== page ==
Sail Gemini

(Updated July 1, 2001)

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Northern Sea of Cortez                            
                              Southern Sea of Cortez

Log 6:  Summer in the Sea of Cortez

July 13 - October 30, 2000

The Summer 

 La Paz to


(See Leg 6 South Map)

Anxious about the heat,  but excited about the wildlife, we headed into the Sea of Cortez for one of the most delightful summers of our lives.   It was hot, but worth it!!!  Beautiful anchorages, abundant sea life and good friends made the temptation to fly to cooler climes disappear.  We've tried to capture some of the highlights, but you really can't imagine such a unique experience until you've snorkeled for your dinner, swum with whale sharks, marveled at the geology and participated in "dinghy raft-ups" with cruising friends.  Take a peek at the fun we had!

July 13 - July 16

 Caleta Partida

(See Leg 6 South Map)

Isla Partida is the closest island north of La Paz, and is always a good place to test your systems after being "marina locked".  The thrill of seeing creatures from pilot whales to good-sized bugs convinced us that anchoring was indeed the only way to go.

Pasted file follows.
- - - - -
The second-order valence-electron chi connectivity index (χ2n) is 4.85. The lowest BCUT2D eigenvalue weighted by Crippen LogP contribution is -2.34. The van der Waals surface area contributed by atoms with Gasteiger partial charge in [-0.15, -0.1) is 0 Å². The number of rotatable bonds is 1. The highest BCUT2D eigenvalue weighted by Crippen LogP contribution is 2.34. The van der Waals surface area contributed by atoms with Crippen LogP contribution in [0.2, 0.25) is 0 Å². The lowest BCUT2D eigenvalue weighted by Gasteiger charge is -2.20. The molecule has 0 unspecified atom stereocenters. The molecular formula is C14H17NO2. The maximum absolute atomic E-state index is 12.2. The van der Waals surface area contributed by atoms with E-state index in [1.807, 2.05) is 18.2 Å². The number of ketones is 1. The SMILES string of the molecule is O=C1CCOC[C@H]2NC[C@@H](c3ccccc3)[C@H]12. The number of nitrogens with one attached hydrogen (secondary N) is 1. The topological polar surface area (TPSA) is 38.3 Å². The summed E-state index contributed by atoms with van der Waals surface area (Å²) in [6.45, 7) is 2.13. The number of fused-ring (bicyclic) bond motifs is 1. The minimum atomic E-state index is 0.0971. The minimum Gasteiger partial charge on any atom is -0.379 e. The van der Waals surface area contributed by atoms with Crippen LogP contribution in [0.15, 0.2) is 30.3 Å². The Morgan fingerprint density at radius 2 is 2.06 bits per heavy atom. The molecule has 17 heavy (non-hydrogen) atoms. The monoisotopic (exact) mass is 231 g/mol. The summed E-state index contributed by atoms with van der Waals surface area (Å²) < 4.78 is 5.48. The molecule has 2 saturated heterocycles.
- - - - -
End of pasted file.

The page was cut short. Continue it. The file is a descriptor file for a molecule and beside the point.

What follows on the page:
July 19 - July 22

El Gato &

Agua Verde


(See Leg 6 South Map)

El Gato was a new anchorage for us, but after a great dinner aboard Sea Angel the rough water was so uncomfortable, we left for Agua Verde and re-anchored there about midnight.  Luckily, we had been at Agua Verde before, so had a good track on the GPS to compare our position.  Next day we met John & Linda on Hawkeye -- Les & Diane volunteered to take the Sonrisa net on Saturdays and Sundays--good ham radio practice!

July 23 - July 26

Carmen Island

(See Leg 6 South Map)

Marquer, a short hop from Loreto, provided a magazine-cover anchorage with crystal clear water and shellfish aplenty.  After a couple days of this paradise, we moved around the corner to La Lancha under perfect wind conditions.  A power boat there decided to put out a stern anchor, causing us to re-anchor after the winds changed direction.  We were a little anxious about the craggy reef off our stern, but decided we were just wimps when TakeitEZ rounded the bend in the dark and set the hook without a sweat.  Next day, the four of us went snorkeling inside a beautiful cave past "Vee Cove", followed by smoothies aboard Gemini.

July 27

La Ramada

(See Leg 6 South Map)

After coaxing the sails in marginal winds (including the spinnaker!), we coasted into La Ramada, just to the north of  San Juanico.  This delightful anchorage offered good protection from rolling seas and Dorado galore, which we saluted properly with Dave & Kathy aboard TakeitEZ.  July 29 was a big day for us:  celebrated one year since leaving San Francisco Bay to begin this adventure.

July 28 - Aug. 1

Santo Domingo

(See Leg 6 North Map)